From my own life’s evaluation, I consider that faith requires a serious re-examination at different stages of life. There is a real risk that serious doubts may occur as a result of challenges arising at these times.

3.1    Adolescence

For example, adolescents’ views and beliefs change as powers of reasoning, knowledge and social interactions grow.

Simple views of religion learnt from parents, Sunday School etc during earlier years may no longer support faith during the approach to adulthood. Additional learning and a new informed, more mature commitment to faith may be necessary.

As in my own case, during my adolescence, look for God’s ‘leadings‘ to assist you in that regard. And please check out the many articles on this website, that may be able to assist you.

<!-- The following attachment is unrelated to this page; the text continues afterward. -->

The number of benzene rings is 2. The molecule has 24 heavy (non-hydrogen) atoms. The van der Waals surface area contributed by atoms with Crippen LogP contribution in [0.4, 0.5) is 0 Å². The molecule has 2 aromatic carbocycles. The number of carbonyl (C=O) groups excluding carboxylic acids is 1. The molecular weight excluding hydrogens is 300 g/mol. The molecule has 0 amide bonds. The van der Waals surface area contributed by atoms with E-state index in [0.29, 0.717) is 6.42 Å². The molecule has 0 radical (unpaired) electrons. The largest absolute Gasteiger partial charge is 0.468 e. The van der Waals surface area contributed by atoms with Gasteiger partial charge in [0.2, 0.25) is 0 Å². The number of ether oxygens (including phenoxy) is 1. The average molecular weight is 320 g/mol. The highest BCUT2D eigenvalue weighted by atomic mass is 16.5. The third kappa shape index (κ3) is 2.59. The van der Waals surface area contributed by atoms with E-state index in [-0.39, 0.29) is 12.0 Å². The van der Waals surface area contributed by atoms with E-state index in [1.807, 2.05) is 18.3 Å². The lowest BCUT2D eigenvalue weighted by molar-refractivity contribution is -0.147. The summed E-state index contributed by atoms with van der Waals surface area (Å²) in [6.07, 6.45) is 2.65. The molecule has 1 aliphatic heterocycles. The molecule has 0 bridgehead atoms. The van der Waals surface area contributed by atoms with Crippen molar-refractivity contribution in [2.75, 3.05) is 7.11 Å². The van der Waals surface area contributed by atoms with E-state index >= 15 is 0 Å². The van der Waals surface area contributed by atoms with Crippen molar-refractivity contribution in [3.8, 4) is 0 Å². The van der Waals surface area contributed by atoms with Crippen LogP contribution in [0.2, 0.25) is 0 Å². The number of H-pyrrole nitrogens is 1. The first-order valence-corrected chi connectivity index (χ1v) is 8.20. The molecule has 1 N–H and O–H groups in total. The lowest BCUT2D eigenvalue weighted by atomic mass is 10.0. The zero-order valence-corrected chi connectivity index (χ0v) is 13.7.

3.2    Disability and old age

Those approaching old age, or those suffering from serious illness, injury or disabilities, may also need to re-examine their faith. That is, to understand how it fits within a life where independence and so-called quality of life may have been lost.

Remember to keep in touch with the Lord; engaging with him. Also look out for offers of Christian ministry, to support you, from unexpected sources. God can set up or ‘orchestrate’ this kind of support for you. Please check out the article, “God during hard times.”

3.3    At times of loss or deep emotional pain

As an example here, losing a loved one can also challenge our faith. We often hear that question in our heads, “Why did he let this happen, if he is really there?” And I have personally been there and done that!